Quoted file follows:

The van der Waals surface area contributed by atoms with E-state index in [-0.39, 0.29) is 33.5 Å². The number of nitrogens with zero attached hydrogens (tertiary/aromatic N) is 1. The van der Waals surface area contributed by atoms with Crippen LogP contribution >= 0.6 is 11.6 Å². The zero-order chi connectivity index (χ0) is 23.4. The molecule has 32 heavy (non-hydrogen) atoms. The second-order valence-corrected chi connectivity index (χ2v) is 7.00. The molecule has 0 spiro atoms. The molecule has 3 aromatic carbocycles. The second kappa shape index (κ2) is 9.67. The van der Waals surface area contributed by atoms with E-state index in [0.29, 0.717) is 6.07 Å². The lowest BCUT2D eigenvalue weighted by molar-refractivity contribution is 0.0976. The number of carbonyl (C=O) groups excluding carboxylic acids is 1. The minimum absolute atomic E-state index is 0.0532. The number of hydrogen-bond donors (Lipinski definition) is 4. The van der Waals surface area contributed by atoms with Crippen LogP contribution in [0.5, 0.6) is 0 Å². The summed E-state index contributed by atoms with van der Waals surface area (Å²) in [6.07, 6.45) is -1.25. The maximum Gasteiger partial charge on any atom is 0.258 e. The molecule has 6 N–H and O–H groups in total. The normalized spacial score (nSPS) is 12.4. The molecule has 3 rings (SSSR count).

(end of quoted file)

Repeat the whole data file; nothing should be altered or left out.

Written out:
The van der Waals surface area contributed by atoms with E-state index in [-0.39, 0.29) is 33.5 Å². The number of nitrogens with zero attached hydrogens (tertiary/aromatic N) is 1. The van der Waals surface area contributed by atoms with Crippen LogP contribution >= 0.6 is 11.6 Å². The zero-order chi connectivity index (χ0) is 23.4. The molecule has 32 heavy (non-hydrogen) atoms. The second-order valence-corrected chi connectivity index (χ2v) is 7.00. The molecule has 0 spiro atoms. The molecule has 3 aromatic carbocycles. The second kappa shape index (κ2) is 9.67. The van der Waals surface area contributed by atoms with E-state index in [0.29, 0.717) is 6.07 Å². The lowest BCUT2D eigenvalue weighted by molar-refractivity contribution is 0.0976. The number of carbonyl (C=O) groups excluding carboxylic acids is 1. The minimum absolute atomic E-state index is 0.0532. The number of hydrogen-bond donors (Lipinski definition) is 4. The van der Waals surface area contributed by atoms with Crippen LogP contribution in [0.5, 0.6) is 0 Å². The summed E-state index contributed by atoms with van der Waals surface area (Å²) in [6.07, 6.45) is -1.25. The maximum Gasteiger partial charge on any atom is 0.258 e. The molecule has 6 N–H and O–H groups in total. The normalized spacial score (nSPS) is 12.4. The molecule has 3 rings (SSSR count).